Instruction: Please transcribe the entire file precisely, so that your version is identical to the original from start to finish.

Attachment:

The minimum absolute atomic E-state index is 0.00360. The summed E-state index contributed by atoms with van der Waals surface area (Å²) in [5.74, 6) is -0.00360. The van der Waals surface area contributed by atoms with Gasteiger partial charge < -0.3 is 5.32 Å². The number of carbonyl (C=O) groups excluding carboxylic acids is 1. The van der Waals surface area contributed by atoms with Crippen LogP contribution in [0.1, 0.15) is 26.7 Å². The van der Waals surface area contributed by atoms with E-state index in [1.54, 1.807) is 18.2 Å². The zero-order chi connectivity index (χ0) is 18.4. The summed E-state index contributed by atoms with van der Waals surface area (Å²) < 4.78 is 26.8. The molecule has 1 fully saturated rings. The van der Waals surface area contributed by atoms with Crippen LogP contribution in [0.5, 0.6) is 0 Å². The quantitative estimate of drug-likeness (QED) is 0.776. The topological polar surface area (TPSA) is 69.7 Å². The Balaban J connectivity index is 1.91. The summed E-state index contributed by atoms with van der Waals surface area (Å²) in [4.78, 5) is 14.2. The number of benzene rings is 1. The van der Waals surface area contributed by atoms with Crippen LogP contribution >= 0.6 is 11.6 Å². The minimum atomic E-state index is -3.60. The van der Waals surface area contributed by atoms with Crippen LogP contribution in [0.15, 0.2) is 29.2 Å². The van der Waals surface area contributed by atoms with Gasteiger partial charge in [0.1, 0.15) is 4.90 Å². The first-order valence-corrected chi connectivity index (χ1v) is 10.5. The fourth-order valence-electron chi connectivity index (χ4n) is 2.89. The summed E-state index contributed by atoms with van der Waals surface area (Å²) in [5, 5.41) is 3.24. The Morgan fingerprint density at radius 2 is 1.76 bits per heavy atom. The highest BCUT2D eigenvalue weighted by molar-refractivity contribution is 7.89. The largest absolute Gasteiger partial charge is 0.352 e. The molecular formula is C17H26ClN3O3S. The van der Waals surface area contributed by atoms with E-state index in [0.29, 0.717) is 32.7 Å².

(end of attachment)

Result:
The minimum absolute atomic E-state index is 0.00360. The summed E-state index contributed by atoms with van der Waals surface area (Å²) in [5.74, 6) is -0.00360. The van der Waals surface area contributed by atoms with Gasteiger partial charge < -0.3 is 5.32 Å². The number of carbonyl (C=O) groups excluding carboxylic acids is 1. The van der Waals surface area contributed by atoms with Crippen LogP contribution in [0.1, 0.15) is 26.7 Å². The van der Waals surface area contributed by atoms with E-state index in [1.54, 1.807) is 18.2 Å². The zero-order chi connectivity index (χ0) is 18.4. The summed E-state index contributed by atoms with van der Waals surface area (Å²) < 4.78 is 26.8. The molecule has 1 fully saturated rings. The van der Waals surface area contributed by atoms with Crippen LogP contribution in [0.5, 0.6) is 0 Å². The quantitative estimate of drug-likeness (QED) is 0.776. The topological polar surface area (TPSA) is 69.7 Å². The Balaban J connectivity index is 1.91. The summed E-state index contributed by atoms with van der Waals surface area (Å²) in [4.78, 5) is 14.2. The number of benzene rings is 1. The van der Waals surface area contributed by atoms with Crippen LogP contribution >= 0.6 is 11.6 Å². The minimum atomic E-state index is -3.60. The van der Waals surface area contributed by atoms with Crippen LogP contribution in [0.15, 0.2) is 29.2 Å². The van der Waals surface area contributed by atoms with Gasteiger partial charge in [0.1, 0.15) is 4.90 Å². The first-order valence-corrected chi connectivity index (χ1v) is 10.5. The fourth-order valence-electron chi connectivity index (χ4n) is 2.89. The summed E-state index contributed by atoms with van der Waals surface area (Å²) in [5, 5.41) is 3.24. The Morgan fingerprint density at radius 2 is 1.76 bits per heavy atom. The highest BCUT2D eigenvalue weighted by molar-refractivity contribution is 7.89. The largest absolute Gasteiger partial charge is 0.352 e. The molecular formula is C17H26ClN3O3S. The van der Waals surface area contributed by atoms with E-state index in [0.29, 0.717) is 32.7 Å².